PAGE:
Four years ago, Malone began designing a redundant data center for his company that could remove some of the vulnerabilities of the old architecture. In October 2001, the company opened the center, in Tempe, Ariz. The site, which triples the companys information storage capacity, is equipped with a complete backup computing system that maintains storage from a number of vendors, including EMC and Network Appliance. "Our goal here is to get a fully redundant environment, where each data center could run the whole system at once" if it had to, says Malone. Ever since the site in Tempe went live, his team reports, there hasnt been a single major outage affecting the branches. Whenever heavy storms blanket St. Louis, the less-tempestuous Tempe facility takes over the centralized computing chores without a hiccup. To allow the data centers to work in lockstep, the company now replicates 25 terabytes of data over redundant, high-speed OC3 communications lines between the two centers, and a good portion of that is done continuously. "Were working it down to as close to real-time as possible," reports Hayden.
Centralization has also helped the Aviation Weather Center to solve its reliability problems. By installing a centralized storage server from Auspex, Wallace was able to use industry-standard disks that can be easily added as storage grows. The result: zero downtime and a flexible storage service that can scale as the tide of data rises.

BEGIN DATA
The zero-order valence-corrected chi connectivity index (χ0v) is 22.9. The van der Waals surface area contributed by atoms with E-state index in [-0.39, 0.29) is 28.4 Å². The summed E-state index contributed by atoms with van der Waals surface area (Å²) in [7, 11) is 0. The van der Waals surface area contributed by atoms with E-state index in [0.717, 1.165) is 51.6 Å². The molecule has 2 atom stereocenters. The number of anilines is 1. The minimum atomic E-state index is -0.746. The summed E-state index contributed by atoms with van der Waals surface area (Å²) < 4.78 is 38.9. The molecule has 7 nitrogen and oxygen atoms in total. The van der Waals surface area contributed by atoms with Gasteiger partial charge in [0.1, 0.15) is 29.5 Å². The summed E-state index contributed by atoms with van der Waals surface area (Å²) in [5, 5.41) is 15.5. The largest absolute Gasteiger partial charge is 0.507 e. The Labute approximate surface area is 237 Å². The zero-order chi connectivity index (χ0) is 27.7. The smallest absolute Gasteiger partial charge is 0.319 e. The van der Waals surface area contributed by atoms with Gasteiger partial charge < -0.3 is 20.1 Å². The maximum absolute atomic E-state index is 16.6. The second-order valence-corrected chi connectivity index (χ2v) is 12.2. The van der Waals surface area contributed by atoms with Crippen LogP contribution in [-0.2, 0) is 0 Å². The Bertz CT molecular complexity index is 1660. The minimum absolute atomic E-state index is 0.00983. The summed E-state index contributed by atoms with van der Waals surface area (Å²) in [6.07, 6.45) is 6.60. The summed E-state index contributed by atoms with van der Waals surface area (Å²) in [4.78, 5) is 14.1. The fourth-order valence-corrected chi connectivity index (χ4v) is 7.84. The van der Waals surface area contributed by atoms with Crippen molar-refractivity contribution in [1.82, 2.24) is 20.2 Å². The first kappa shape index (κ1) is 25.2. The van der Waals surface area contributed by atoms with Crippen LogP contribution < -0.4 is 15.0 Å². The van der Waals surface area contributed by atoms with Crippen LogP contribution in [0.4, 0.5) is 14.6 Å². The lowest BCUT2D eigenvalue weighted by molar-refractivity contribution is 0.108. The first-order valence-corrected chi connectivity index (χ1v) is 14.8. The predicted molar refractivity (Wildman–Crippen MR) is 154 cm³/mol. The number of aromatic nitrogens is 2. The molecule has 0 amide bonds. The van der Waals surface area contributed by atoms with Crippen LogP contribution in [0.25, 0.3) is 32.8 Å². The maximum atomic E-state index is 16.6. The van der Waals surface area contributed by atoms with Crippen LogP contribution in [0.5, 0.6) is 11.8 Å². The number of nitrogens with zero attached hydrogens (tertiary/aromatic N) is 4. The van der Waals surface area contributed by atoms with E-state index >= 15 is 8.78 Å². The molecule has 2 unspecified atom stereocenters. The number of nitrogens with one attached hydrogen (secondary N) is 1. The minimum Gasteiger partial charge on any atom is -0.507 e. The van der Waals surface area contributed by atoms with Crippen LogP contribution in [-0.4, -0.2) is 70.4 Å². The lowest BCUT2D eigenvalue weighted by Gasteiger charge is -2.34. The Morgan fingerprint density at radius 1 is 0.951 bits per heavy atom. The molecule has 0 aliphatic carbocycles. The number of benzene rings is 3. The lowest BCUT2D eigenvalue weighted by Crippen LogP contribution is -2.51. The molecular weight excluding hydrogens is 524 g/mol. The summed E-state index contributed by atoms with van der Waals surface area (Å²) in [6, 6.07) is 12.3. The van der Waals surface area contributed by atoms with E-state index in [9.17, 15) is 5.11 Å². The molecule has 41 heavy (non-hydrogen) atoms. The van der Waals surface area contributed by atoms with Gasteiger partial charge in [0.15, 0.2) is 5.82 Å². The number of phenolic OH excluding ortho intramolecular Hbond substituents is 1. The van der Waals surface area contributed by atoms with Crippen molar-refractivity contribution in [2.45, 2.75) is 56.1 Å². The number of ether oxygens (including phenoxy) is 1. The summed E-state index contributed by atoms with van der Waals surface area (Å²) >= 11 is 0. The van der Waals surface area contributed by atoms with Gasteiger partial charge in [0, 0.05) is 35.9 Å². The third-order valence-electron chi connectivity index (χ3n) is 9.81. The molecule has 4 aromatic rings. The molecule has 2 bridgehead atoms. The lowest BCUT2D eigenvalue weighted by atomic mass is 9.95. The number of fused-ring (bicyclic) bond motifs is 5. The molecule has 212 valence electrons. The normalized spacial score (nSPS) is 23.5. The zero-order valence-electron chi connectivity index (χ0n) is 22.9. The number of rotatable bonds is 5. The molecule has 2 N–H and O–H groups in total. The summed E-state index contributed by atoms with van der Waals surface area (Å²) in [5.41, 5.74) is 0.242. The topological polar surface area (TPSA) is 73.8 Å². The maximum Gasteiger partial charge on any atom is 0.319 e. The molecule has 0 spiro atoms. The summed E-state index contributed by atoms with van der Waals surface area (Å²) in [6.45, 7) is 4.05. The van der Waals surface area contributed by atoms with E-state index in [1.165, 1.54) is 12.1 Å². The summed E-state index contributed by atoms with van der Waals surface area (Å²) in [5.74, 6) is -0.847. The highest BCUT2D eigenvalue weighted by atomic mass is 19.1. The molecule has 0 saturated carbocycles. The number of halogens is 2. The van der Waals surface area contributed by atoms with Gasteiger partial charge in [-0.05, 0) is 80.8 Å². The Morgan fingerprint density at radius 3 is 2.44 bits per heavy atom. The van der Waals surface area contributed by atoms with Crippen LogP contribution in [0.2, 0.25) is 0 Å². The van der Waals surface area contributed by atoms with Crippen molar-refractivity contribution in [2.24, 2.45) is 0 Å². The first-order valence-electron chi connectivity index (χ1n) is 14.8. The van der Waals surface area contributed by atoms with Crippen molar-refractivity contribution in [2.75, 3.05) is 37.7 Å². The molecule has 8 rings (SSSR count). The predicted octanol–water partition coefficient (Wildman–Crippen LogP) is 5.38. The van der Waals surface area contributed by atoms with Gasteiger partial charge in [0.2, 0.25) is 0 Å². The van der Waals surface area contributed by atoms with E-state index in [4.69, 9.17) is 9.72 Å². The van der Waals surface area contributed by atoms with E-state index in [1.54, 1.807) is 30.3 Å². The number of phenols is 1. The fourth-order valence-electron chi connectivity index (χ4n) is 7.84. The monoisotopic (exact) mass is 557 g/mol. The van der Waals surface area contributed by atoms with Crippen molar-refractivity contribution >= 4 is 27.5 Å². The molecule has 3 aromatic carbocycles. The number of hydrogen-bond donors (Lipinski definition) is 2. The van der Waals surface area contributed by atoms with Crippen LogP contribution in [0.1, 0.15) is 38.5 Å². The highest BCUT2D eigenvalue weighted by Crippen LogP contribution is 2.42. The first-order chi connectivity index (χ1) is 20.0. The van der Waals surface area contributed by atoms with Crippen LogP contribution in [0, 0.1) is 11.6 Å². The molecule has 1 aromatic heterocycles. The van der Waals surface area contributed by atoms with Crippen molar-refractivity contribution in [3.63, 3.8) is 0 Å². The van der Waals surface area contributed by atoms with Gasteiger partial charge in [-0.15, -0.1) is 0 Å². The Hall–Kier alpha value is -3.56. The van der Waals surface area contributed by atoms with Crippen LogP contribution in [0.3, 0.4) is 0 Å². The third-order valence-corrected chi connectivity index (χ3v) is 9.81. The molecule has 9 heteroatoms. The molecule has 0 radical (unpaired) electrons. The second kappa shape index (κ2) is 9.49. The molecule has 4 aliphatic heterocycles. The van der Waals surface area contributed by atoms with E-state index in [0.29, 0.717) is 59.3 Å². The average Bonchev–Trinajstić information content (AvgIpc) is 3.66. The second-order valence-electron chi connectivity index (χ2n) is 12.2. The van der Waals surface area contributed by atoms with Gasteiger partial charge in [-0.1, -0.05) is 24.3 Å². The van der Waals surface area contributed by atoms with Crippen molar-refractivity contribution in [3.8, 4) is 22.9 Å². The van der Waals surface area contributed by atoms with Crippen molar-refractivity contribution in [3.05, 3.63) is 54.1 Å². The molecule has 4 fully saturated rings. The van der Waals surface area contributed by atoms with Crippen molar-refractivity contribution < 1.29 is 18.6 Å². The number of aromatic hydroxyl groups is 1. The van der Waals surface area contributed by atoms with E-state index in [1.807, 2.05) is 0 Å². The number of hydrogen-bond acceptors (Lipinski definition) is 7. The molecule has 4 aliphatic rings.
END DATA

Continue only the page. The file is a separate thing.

Whats In Store?
As companies face the need to store and move more and more data—AWCs Wallace, for example, predicts the weather center will have to handle some 100 gigabytes of data per day in a few years, compared with todays 13 gigs—some companies are moving to software that turns storage into a centrally managed resource.
Todays distributed storage creates inevitable business frictions. Workers who need data thats stored in separate systems are often frustrated in their efforts to gain rapid access to critical information, hampering business initiatives and slowing the pace of decision-making. Imagine a company trying to efficiently move products between dozens of warehouses rather than coordinating goods from a single location, and youll see the challenge.
These new approaches, loosely grouped under the phrase Storage Area Management, or SAM, use software to stitch together disparate storage devices so they can be used like one big virtual pool. The goal: more flexible businesses unencumbered by balkanized data. Rather than forcing users to look for a spreadsheet "needle" in a series of server "haystacks," SAM is intended to provide flexible software services to help users and applications easily store and locate files anywhere in the network.
This approach radically increases flexibility, but it potentially creates new frictions as workgroups are required to toss their storage resources into the pool. It also means that IT needs to learn a new skillset, tracking and managing storage resources to create a rock-solid utility that users and applications can rely on without thinking.